PALM BEACH, Fla. — One of the more unique contractual situations in the NFL keeps brewing between the Baltimore Ravens and star quarterback Lamar Jackson. This unresolved impasse has spawned more than a few conspiracy theories.
Lamar Jackson and his contract situation
Jackson has established himself as one of the top young quarterbacks in the game as a dynamic dual-threat who can beat teams with his arm and his legs.
And the Ravens very much want to reward him and lock him up for the future with one of the richest contracts in NFL history. So, where’s the disconnect? Why can’t they agree to terms? Well, it’s complicated.
Jackson doesn’t have an agent and leans heavily on the advice of his mother, Felicia Jones, who raised him and his siblings after his father died from a heart attack. He also has other advisors.
Jackson is playing under a rookie contract and is due a $23.016 million, fully guaranteed fifth-year club option this year.
The Ravens are ready to engage in contract talks whenever Jackson is ready to do so. The hesitation is on his end, which has raised speculation about whether he wants to stay in Baltimore.
Hearing the chorus of concern, Jackson addressed the rumors on social media.
“I love my Ravens, Jackson wrote. “I don’t know who the hell putting that false narrative out that I’m having thoughts about leaving stop tryna read my mind.”
Fair enough. Jackson has basically addressed the situation, but that doesn’t really delve into his deeper thoughts on this topic of conversation.
Jackson does have a good relationship with Ravens coach John Harbaugh, owner Steve Bisciotti, and general manager Eric DeCosta. DeCosta expressed optimism during the NFL Combine that something would materialize at some point.
Ravens want to negotiate
Perhaps Jackson will command the kind of huge payday that Kansas City Chiefs quarterback Patrick Mahomes ($45 million annually) and Buffalo Bills quarterback Josh Allen ($43 million annually) have already earned.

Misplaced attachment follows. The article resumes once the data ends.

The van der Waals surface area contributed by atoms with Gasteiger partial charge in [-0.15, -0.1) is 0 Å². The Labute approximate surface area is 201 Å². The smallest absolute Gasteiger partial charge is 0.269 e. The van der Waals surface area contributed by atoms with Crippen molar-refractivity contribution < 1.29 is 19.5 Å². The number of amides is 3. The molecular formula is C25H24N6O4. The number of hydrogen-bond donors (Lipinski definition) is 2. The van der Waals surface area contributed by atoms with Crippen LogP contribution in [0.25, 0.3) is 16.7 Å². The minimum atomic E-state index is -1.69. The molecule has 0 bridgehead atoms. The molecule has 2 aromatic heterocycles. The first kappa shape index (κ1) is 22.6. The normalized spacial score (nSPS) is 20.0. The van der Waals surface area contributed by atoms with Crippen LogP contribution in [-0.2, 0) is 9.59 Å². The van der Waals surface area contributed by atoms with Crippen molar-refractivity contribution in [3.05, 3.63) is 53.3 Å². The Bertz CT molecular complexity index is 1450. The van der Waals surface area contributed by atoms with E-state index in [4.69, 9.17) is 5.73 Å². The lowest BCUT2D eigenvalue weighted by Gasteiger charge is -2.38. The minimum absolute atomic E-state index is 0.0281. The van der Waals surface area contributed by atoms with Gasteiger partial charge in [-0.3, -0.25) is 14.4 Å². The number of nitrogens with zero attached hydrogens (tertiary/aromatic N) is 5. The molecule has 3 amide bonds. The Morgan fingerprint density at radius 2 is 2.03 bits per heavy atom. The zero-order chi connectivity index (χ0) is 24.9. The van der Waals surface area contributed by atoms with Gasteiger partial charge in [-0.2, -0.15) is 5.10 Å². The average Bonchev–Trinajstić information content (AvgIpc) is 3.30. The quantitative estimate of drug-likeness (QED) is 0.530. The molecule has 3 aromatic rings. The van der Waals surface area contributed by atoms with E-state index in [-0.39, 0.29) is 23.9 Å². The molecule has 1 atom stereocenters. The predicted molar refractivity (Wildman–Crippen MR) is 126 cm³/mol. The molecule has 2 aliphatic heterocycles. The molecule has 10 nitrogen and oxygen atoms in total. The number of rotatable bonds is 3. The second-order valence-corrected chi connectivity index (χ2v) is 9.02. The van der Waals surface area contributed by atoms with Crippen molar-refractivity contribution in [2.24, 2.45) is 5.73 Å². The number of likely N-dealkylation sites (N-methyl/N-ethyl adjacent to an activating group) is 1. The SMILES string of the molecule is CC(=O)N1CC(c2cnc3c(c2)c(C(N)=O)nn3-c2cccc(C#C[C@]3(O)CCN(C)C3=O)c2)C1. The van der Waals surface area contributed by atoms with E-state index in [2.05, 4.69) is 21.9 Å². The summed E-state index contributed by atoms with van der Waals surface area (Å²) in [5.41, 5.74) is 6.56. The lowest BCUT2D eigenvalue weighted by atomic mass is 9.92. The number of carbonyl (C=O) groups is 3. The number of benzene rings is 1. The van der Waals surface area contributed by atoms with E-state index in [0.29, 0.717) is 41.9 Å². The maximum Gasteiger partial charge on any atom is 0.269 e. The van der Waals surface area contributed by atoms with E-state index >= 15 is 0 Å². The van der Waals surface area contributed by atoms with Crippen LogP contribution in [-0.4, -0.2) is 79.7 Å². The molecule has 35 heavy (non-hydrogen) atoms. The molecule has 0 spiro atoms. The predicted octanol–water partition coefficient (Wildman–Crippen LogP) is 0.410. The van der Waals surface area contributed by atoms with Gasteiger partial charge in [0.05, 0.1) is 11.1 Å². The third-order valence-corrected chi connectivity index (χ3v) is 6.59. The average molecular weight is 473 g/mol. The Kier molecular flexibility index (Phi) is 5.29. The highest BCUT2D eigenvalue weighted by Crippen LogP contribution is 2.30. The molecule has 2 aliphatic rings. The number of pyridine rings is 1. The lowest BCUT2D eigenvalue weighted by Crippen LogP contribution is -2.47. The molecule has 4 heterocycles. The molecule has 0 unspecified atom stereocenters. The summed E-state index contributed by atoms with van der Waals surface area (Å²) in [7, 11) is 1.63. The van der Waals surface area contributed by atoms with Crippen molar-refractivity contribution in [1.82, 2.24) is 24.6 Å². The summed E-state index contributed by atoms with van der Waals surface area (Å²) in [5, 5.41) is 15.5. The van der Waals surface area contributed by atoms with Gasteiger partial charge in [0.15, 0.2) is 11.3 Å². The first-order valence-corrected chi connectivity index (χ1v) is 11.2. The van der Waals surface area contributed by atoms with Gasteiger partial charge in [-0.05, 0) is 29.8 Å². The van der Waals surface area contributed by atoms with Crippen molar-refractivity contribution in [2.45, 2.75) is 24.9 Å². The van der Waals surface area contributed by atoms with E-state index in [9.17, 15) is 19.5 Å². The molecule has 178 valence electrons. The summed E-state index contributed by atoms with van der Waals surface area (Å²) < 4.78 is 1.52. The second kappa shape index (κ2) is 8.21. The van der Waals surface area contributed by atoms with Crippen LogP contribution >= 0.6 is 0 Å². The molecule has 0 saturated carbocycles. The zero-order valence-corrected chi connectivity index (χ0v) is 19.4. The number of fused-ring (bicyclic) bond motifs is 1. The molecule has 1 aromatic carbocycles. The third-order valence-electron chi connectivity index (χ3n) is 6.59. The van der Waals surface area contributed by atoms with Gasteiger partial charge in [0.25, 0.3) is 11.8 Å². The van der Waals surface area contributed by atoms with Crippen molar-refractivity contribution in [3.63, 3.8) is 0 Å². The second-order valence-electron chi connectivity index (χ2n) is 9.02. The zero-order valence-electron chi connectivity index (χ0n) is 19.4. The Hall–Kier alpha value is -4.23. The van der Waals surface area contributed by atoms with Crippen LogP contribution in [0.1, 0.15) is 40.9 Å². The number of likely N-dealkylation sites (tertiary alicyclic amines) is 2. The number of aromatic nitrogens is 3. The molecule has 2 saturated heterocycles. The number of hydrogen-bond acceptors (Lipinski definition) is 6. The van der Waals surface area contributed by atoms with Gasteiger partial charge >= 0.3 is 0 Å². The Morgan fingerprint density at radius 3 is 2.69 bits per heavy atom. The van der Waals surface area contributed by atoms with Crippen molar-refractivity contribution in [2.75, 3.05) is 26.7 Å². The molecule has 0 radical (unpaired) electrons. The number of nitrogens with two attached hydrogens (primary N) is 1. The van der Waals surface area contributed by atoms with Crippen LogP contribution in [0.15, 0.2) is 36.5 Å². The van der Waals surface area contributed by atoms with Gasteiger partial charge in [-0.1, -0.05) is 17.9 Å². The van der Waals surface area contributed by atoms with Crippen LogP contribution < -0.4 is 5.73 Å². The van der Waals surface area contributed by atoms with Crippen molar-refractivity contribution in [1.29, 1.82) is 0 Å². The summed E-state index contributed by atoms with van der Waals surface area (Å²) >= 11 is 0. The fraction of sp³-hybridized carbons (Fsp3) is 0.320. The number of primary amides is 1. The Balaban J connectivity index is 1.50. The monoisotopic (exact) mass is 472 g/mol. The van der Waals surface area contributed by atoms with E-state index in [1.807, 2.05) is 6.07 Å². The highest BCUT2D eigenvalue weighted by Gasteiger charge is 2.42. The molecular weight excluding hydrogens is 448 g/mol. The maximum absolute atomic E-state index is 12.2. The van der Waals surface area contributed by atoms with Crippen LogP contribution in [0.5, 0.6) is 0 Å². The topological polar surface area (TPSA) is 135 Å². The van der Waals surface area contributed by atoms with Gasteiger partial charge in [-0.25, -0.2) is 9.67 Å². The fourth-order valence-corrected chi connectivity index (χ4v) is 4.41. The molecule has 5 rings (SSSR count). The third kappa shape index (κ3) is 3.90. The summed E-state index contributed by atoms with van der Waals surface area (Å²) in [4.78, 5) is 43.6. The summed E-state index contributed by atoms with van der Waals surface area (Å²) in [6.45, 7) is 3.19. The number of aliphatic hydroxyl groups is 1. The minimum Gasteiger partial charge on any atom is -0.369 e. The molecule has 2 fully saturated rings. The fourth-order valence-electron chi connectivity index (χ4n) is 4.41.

“I hope so, at some point we will,” DeCosta said when asked about his hope to strike a deal with Jackson this offseason. “I think we’ve discussed this at length. I said this before, we will work at Lamar’s urgency. He and I have had ongoing discussions, we’ve talked very recently as well.
“He knows how to find me. I know how to find him. I was very happy to see him working out on the West Coast recently with our guys. That’s exciting.”
Owner Steve Bisciotti weighs in
The former NFL MVP isn’t going anywhere. The Ravens can go year to year with him with franchise tags to prevent him from reaching free agency.
Bisciotti told Baltimore reporters on Tuesday at the NFL annual league meeting that he doesn’t think Jackson will sign a new deal with the Ravens before the season, barring a “change of heart.”
Bisciotti called the approach of patience (some might call it reluctance) on Jackson’s part as “unique as hell” and added, “We’ll pay him when he’s ready.”
The Washington franchise had Kirk Cousins on three consecutive franchise tenders before joining the Minnesota Vikings, which has made him a very rich man.